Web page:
May 14, 2019
Top-ranked student Paul LaFond ’19 will study economics at the University of Chicago
By Vicki-Ann Downing
Paul LaFond ’19 (Bridgewater, Mass.), a quantitative economics major, is the top-ranked student in the Class of 2019 with a perfect 4.0 grade point average, the equivalent of an A in every course.
In the fall, LaFond will enter a master’s degree program at the University of Chicago to study economics, with plans to pursue a Ph.D. after that. He was accepted to graduate programs in economics or public policy at seven schools in all, including Brown, Columbia, Duke, Johns Hopkins, Boston University, and Indiana Bloomington.
“I’m interested in studying income inequality, social mobility, educational opportunities, and labor rights for middle- and low-income people,” LaFond said. “I am interested in research as a gateway to becoming an effective policymaker or nonprofit leader. I don’t want to do equations and hard math. I want to focus on what I’m passionate about.”
LaFond also was the top-ranked student at Bridgewater-Raynham Regional High School. Invited to tour Harvard University as a high school junior, he set his sights on attending but was wait-listed for admission. Meanwhile, Providence College offered him a full academic scholarship with the opportunity to join the Liberal Arts Honors Program, and he accepted.
Four years later, LaFond is graduating without college loan debt. He also had the opportunity to conduct research with a practicing health economist, Dr. Michael Mathes, assistant professor of economics. Their studies resulted in a paper, “Effects of Serving Alcohol at Football Stadiums on Alcohol-Related Accidents,” which LaFond wrote.
LaFond estimates he spent about 50 hours on the project, in which he analyzed statistics from the Fatality Analysis Reporting System from 1975 to the present. Mathes and LaFond hope to publish their work in an academic publication, such as the Journal of Health Economics.
“At a major university I could have done research and contributed as part of a team,” LaFond said. “But I never could have been the only student working alongside the professor.”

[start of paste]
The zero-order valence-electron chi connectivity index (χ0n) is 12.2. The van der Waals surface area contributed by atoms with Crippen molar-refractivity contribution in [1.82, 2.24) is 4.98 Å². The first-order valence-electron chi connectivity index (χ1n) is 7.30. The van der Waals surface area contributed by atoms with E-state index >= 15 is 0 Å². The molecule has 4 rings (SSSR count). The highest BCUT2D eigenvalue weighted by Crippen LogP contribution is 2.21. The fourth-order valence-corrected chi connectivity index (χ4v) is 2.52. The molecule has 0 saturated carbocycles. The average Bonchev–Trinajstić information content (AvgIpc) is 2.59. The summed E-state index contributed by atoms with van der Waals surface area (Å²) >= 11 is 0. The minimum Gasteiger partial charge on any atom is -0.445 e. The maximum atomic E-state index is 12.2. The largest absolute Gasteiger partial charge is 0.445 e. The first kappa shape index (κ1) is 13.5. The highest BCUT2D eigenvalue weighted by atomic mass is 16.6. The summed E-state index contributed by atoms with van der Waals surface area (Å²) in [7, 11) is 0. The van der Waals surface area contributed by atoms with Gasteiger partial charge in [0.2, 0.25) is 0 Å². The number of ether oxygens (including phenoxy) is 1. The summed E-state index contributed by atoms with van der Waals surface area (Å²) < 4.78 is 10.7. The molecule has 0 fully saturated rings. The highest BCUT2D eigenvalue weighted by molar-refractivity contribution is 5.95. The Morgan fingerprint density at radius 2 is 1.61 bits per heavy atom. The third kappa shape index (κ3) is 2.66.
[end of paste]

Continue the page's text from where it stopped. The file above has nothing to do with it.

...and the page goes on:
Mathes said he was not surprised that LaFond attained the highest rank in the Class of 2019.
“As a student, he was hard-working, driven, and smart, and as a researcher, I often felt that I was working with a colleague rather than a research assistant,” Mathes said. “It has been my pleasure to work with Paul throughout his career at PC and, while he will be missed, I look forward to what he will accomplish in the future.”
College life wasn’t all academic for LaFond. A varsity athlete in baseball and golf in high school, he thoroughly enjoyed PC’s intramural program. He captured 11 coveted championship intramural T-shirts in badminton, basketball, handball, and wallyball while also competing in flag football, water polo, volleyball, and kickball.
“I’m incredibly competitive. I have to hold myself back sometimes,” LaFond said. “Growing up, I was the kid who was good at sports and who also happened to be smart. Now I’m the kid who’s smart and happens to be good at sports, too.”
He also studied piano this semester.
LaFond entered PC as an economics major because he enjoyed all subjects in high school.
“Economics seemed to be a middle ground between the hard sciences and the humanities,” LaFond said. “It was a placeholder for ‘undeclared.’”
His first mathematics class with Dr. C. Joanna Su, professor of mathematics, convinced him to minor in math. He also enjoyed the College’s signature Development of Western Civilization Program, taught by professors from English, history, philosophy, and theology.
“Civ was tremendous, to be honest,” LaFond said. “I underestimated how much I was going to learn.”
He completed a summer internship last year on Cape Cod with Reed Custom Soils, a division of A.D. Makepeace.
As the top-ranked student, LaFond will present the Class Oration during the Academic Awards Ceremony on Saturday, May 18, in Peterson Recreation Center.
“Everything worked out for the best,” LaFond said. “Providence is what you make it. You can invest yourself in the programs it offers. You can get face-to-face time with professors whenever you want — you don’t have to be the top student. For someone like me, who always got along better with adults and teachers, that was invaluable. That’s what Providence has going for it. I don’t think I could get a better education anywhere else.”